Renewables hit 18% of EU energy mix
24 January 2020 | Mitigation
The share of energy from renewable energy sources in gross final energy consumption reached 18% in the EU in 2018, up from 17.5% in 2017, according to latest figures published by Eurostat.
The EU's target is to reach 20% of its energy from renewable sources by 2020 and at least 32% by 2030.
Among the 28 EU member states, 12 have already reached a share equal to or above their national 2020 binding targets. They are Bulgaria, Czechia, Denmark, Estonia, Greece, Croatia, Italy, Latvia, Lithuania, Cyprus, Finland and Sweden.
According to Eurostat’s analysis four member states are within a percentage point of meeting their targets, nine are between one and four percentage points away, while three are four or more percentage points away from their targets.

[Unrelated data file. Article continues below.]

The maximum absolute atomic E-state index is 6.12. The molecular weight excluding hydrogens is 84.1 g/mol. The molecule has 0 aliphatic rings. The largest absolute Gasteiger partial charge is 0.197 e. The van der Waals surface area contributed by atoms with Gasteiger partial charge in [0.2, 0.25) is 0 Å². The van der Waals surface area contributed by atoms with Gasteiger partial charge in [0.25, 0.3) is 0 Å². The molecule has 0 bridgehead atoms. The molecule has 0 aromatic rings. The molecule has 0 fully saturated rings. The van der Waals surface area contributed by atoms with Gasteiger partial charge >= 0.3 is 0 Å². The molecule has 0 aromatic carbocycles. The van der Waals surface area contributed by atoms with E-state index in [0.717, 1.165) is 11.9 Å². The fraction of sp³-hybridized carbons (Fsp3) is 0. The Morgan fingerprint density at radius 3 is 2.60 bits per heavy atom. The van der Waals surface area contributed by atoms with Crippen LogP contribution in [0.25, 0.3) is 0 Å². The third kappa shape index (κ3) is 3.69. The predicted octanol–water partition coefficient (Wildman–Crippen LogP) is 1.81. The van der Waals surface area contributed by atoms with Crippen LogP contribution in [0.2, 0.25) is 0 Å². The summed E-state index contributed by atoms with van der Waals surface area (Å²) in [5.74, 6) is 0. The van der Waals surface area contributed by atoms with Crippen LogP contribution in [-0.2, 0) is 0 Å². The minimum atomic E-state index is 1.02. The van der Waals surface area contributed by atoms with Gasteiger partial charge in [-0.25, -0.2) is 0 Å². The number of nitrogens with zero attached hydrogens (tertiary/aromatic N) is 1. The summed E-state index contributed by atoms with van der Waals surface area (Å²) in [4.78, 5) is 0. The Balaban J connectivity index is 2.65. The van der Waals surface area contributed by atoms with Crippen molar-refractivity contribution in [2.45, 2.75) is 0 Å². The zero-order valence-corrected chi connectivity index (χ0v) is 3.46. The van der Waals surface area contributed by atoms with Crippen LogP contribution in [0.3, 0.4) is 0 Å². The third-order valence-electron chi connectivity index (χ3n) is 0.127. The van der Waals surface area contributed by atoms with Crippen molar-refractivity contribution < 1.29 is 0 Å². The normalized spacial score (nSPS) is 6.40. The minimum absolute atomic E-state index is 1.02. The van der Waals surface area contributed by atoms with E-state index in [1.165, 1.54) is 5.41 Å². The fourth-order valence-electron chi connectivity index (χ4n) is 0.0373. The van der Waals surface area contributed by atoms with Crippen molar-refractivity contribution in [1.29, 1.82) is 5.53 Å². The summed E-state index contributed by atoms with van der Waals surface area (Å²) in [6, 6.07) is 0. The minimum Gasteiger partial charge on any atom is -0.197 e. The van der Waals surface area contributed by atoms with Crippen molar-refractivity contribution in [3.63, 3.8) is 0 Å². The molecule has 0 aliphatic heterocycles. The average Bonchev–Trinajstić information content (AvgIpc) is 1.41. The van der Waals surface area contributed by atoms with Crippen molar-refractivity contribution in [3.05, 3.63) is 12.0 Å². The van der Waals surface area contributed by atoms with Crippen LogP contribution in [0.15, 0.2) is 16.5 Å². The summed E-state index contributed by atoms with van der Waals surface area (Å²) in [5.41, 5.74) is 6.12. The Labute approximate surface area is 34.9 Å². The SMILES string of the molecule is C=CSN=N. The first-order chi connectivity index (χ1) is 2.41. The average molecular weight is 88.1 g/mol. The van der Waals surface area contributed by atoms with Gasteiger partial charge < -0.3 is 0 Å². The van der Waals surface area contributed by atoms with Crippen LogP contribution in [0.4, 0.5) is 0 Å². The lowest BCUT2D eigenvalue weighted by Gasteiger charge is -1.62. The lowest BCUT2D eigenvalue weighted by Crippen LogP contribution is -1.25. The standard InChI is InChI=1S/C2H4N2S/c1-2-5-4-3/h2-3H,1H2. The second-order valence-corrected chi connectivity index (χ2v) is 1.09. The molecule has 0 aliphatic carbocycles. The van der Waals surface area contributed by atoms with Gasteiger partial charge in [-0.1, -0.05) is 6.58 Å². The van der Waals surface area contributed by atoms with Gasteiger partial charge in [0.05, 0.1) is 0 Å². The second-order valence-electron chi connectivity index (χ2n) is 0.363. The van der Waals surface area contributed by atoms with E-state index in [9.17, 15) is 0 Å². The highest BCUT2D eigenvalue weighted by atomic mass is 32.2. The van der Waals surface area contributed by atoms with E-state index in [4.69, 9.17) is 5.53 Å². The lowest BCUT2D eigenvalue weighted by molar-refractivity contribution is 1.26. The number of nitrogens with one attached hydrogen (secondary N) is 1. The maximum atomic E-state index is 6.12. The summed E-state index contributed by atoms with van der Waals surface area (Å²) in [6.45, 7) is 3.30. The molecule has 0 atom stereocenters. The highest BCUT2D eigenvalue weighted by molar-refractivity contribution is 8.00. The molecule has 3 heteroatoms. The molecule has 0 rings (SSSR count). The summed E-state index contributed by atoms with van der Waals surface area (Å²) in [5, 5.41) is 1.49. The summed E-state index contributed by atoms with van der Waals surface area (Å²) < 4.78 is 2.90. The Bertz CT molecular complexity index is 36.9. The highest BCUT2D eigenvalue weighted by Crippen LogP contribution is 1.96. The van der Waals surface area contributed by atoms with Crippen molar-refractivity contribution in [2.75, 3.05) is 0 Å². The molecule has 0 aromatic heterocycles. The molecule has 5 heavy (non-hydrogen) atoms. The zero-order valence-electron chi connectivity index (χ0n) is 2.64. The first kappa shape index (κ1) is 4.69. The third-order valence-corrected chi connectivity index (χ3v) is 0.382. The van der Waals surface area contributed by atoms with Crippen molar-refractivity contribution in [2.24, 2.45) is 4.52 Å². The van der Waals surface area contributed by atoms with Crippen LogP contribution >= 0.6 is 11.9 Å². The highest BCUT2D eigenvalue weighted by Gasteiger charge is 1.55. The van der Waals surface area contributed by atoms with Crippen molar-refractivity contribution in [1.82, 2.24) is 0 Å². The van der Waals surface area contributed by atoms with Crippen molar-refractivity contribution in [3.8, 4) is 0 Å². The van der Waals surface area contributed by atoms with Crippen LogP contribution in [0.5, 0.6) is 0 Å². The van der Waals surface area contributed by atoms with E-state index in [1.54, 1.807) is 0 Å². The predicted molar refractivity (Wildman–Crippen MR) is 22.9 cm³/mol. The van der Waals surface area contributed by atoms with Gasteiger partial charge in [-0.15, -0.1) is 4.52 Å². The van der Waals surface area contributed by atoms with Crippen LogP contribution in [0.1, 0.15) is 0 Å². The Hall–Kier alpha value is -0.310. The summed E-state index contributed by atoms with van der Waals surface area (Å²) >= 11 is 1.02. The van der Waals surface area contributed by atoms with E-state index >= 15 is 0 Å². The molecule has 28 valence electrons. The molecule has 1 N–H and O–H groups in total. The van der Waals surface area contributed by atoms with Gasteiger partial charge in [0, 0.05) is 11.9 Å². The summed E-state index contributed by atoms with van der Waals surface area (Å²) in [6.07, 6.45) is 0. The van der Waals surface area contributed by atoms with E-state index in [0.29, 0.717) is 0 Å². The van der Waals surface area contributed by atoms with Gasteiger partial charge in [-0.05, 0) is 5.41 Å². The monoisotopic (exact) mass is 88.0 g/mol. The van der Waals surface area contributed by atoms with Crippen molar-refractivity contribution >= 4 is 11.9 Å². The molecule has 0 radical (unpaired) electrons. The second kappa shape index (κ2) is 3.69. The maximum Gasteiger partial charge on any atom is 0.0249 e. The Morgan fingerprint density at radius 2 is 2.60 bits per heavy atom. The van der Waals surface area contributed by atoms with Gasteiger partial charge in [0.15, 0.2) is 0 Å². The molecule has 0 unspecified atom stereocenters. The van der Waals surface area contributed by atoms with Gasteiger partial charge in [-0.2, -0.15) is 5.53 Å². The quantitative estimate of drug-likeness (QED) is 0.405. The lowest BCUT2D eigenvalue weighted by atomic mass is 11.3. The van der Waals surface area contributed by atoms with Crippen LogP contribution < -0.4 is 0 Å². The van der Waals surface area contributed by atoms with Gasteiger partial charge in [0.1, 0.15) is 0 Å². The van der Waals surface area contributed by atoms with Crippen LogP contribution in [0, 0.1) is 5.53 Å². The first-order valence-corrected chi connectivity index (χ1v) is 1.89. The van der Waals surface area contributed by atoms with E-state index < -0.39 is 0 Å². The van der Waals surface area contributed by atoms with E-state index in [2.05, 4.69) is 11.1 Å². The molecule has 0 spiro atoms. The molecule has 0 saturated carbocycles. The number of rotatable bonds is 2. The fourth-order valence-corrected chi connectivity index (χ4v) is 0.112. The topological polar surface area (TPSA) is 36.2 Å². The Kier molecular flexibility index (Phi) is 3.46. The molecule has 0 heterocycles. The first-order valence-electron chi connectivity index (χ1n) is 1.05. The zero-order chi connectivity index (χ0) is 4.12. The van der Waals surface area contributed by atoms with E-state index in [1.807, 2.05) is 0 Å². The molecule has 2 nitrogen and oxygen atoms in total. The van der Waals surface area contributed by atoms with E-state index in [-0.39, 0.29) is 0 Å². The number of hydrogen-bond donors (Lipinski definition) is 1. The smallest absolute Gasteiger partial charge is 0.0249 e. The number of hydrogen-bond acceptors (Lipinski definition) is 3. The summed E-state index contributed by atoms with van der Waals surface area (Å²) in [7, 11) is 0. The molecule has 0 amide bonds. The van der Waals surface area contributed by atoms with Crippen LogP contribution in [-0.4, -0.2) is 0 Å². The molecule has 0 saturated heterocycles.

Sweden had by far the highest share in 2018 with 54.6% of its energy coming from renewable sources, ahead of Finland with 41.2%, Latvia with 40.3%, Denmark with 36.1% and Austria with 33.4%.
At the opposite end of the scale, the lowest proportion of renewables was registered in the Netherlands, with 7.4%. Malta’s was 8%), Luxembourg, 9.1% and Belgium, 9.4%.
Each EU member state has its own Europe 2020 target. The national targets take into account the member states' different starting points, renewable energy potential and economic performance.
Romania is 0.1% from reaching its national 2020 objective. Hungary, Austria and Portugal are less than 1% away and Germany, Luxembourg and Malta around 2% from their 2020 targets.
The Netherlands is 6.6% from reaching its target, France is 6.4%, Ireland is 4.9%, while the UK is 4% and Slovenia is 3.9%.